Does every silver lining have a cloud?
As the challenges for the UAE construction industry mount, Chris Larkin discusses how risk can be better allocated.
The construction market in the UAE poses many challenges: the number and scale of projects have generated a tremendous demand for construction services; the weakening of the US dollar against other major currencies coupled with other inflationary factors has further increased the cost of construction; and the potential impact on the global economy caused by difficulties in the US sub-prime market has created uncertainty amongst investors. These issues give rise to particular risks for developers and contractors alike.
The allocation of risk is one of the most important matters of any construction contract. The traditional approach was to provide a fair balance of risk sharing. This approach had advantages and disadvantages for clients. A client would only pay additional costs when particular risks arose. thus obviating the need for the contractor to price in its tender for risks which might not eventuate. The result was better value for the client in that the price closely represented the cost of the work undertaken but this was at the expense of price certainty.
Some clients, however, require a form of procurement that gives greater certainty of the final price and completion date. For many years, these clients either used their own bespoke forms of contract or extensively modified standard forms as there were no standard forms suitable.
FIDIC standard forms of contract have been used throughout the world for several decades. One of FIDIC's traditional principles underlying its contracts is balanced risk sharing. In 1999, FIDIC published a new rainbow of contracts. In addition to its traditional red and yellow books, FIDIC introduced some new colours, one of which was the Silver Book, the Conditions of Contract for EPC/Turnkey Projects. The Silver Book is aimed at those clients who want greater certainty of the price and completion date.
The Silver Book was heavily criticised following its publication. FIDIC was accused of abandoning its principle of balanced risk sharing as the Silver Book allocated particular risks to the contractor that had been traditionally retained by the Employer.
Was this criticism fair? Let us examine some of the risks that received most criticism by comparing the Silver Book to FIDIC's more traditional Yellow Book, Conditions of Contract for Plant and Design-Build.
First, under the Yellow Book the Employer is responsible for the completeness and adequacy of the Employer's Requirements. Not so under the Silver Book as Sub-Clause 5.1 states "The Contractor shall be responsible for the design of the Works and for the accuracy of the Employer's Requirements (including design criteria and calculations)..."
Second, the Silver Book goes on to state in Sub-Clause 5.1 that "The Employer shall not be responsible for any error, inaccuracy or omission of any kind in the Employer's Requirements as originally included in the Contract and shall not be deemed to have given any representation of accuracy or completeness of any data or information...". In contrast, under the Yellow Book the Employer would retain responsibility for the accuracy of its information.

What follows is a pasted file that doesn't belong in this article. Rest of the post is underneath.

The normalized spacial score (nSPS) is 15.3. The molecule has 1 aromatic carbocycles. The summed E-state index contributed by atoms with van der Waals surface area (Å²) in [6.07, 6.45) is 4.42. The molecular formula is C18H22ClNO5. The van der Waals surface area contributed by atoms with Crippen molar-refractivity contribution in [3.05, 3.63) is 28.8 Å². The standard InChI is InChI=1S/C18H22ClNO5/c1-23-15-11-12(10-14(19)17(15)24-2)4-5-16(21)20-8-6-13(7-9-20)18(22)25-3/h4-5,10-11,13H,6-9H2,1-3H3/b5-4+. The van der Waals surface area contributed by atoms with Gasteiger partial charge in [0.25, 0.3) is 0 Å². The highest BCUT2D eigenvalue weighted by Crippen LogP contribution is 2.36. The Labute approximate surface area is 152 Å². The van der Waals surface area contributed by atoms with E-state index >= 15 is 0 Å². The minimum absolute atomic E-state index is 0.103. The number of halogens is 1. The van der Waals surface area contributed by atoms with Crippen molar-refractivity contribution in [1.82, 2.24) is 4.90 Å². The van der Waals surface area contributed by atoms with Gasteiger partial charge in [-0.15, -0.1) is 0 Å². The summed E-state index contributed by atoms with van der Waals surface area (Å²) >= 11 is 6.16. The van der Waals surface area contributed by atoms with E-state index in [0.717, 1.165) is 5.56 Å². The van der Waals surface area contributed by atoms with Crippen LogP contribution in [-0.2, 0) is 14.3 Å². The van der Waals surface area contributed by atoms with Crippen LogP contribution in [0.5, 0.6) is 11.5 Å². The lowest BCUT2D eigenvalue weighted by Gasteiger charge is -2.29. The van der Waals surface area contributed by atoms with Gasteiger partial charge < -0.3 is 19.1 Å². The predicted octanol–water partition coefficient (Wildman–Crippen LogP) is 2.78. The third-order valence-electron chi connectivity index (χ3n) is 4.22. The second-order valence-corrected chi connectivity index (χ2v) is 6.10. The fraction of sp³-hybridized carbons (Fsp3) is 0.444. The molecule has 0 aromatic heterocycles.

Third, under a Yellow Book contract if unforeseen adverse physical conditions are encountered then the Contractor is entitled to payment of additional cost and to an extension of time if completion is delayed. There is no such entitlement under the Silver Book.
The allocation of these risks, with some others, is what gives the greater certainty of price but is it unfair to the contractor? Well, at tender stage the onus is on the contractor to familiarize itself with the provisions of the contract, the Employer's Requirements and the site. It must decide whether the risks are acceptable and on the amounts to be included in its tender to cater for them. If it decides that the risks are not acceptable or that it has insufficient time to assess them then it should not submit a bid. If the contractor is careless in how it contracts then that is not the fault of the form of contract.
FIDIC did recognise that the Silver Book would be unsuitable in certain circumstances. In its introductory note to the Silver Book, FIDIC said it should not be used where there is insufficient time or information for tenderers to check the Employer's Requirements, carry out design and assess the risks.
Clearly, difficulties will arise if the Employer does not allow sufficient time for tenderers to consider the risks and/or if the contractor is neglectful in preparing its tender. The message for clients seeking greater certainty of the final price and completion date is threefold: ensure your procurement strategy suits how you wish to deal with risk (do not think it is a simple case of dumping risk on the contractor); be prepared to pay more for the certainty you obtain; and be careful with whom you contract.
Chris Larkin is associate director of Brewer Consulting.